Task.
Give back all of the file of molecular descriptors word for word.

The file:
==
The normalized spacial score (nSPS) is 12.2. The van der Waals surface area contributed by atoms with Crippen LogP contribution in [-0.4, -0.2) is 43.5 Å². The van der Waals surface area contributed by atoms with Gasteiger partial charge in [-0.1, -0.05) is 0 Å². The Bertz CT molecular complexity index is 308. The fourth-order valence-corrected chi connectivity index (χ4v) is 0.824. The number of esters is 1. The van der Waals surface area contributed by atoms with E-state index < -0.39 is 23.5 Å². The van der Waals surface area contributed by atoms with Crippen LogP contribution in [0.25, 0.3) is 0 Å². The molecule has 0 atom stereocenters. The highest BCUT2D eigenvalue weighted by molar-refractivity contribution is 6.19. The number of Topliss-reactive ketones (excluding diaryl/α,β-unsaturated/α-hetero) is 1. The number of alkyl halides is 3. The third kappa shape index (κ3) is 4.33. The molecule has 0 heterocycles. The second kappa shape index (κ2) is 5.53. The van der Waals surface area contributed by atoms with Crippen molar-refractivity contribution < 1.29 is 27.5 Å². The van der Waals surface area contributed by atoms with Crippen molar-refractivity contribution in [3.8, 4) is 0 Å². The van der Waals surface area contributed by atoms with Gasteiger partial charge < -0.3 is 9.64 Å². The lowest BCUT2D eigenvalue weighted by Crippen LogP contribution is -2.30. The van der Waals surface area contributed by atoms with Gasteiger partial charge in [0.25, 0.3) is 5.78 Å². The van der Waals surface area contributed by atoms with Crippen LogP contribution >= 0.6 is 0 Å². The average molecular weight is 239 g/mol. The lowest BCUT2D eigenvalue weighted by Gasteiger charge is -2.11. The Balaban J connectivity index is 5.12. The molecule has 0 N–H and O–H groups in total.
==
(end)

The normalized spacial score (nSPS) is 12.2. The van der Waals surface area contributed by atoms with Crippen LogP contribution in [-0.4, -0.2) is 43.5 Å². The van der Waals surface area contributed by atoms with Gasteiger partial charge in [-0.1, -0.05) is 0 Å². The Bertz CT molecular complexity index is 308. The fourth-order valence-corrected chi connectivity index (χ4v) is 0.824. The number of esters is 1. The van der Waals surface area contributed by atoms with E-state index < -0.39 is 23.5 Å². The van der Waals surface area contributed by atoms with Crippen LogP contribution in [0.25, 0.3) is 0 Å². The molecule has 0 atom stereocenters. The highest BCUT2D eigenvalue weighted by molar-refractivity contribution is 6.19. The number of Topliss-reactive ketones (excluding diaryl/α,β-unsaturated/α-hetero) is 1. The number of alkyl halides is 3. The third kappa shape index (κ3) is 4.33. The molecule has 0 heterocycles. The second kappa shape index (κ2) is 5.53. The van der Waals surface area contributed by atoms with Crippen molar-refractivity contribution < 1.29 is 27.5 Å². The van der Waals surface area contributed by atoms with Crippen molar-refractivity contribution in [3.8, 4) is 0 Å². The van der Waals surface area contributed by atoms with Gasteiger partial charge < -0.3 is 9.64 Å². The lowest BCUT2D eigenvalue weighted by Crippen LogP contribution is -2.30. The van der Waals surface area contributed by atoms with Gasteiger partial charge in [0.25, 0.3) is 5.78 Å². The van der Waals surface area contributed by atoms with Crippen LogP contribution >= 0.6 is 0 Å². The average molecular weight is 239 g/mol. The lowest BCUT2D eigenvalue weighted by Gasteiger charge is -2.11. The Balaban J connectivity index is 5.12. The molecule has 0 N–H and O–H groups in total.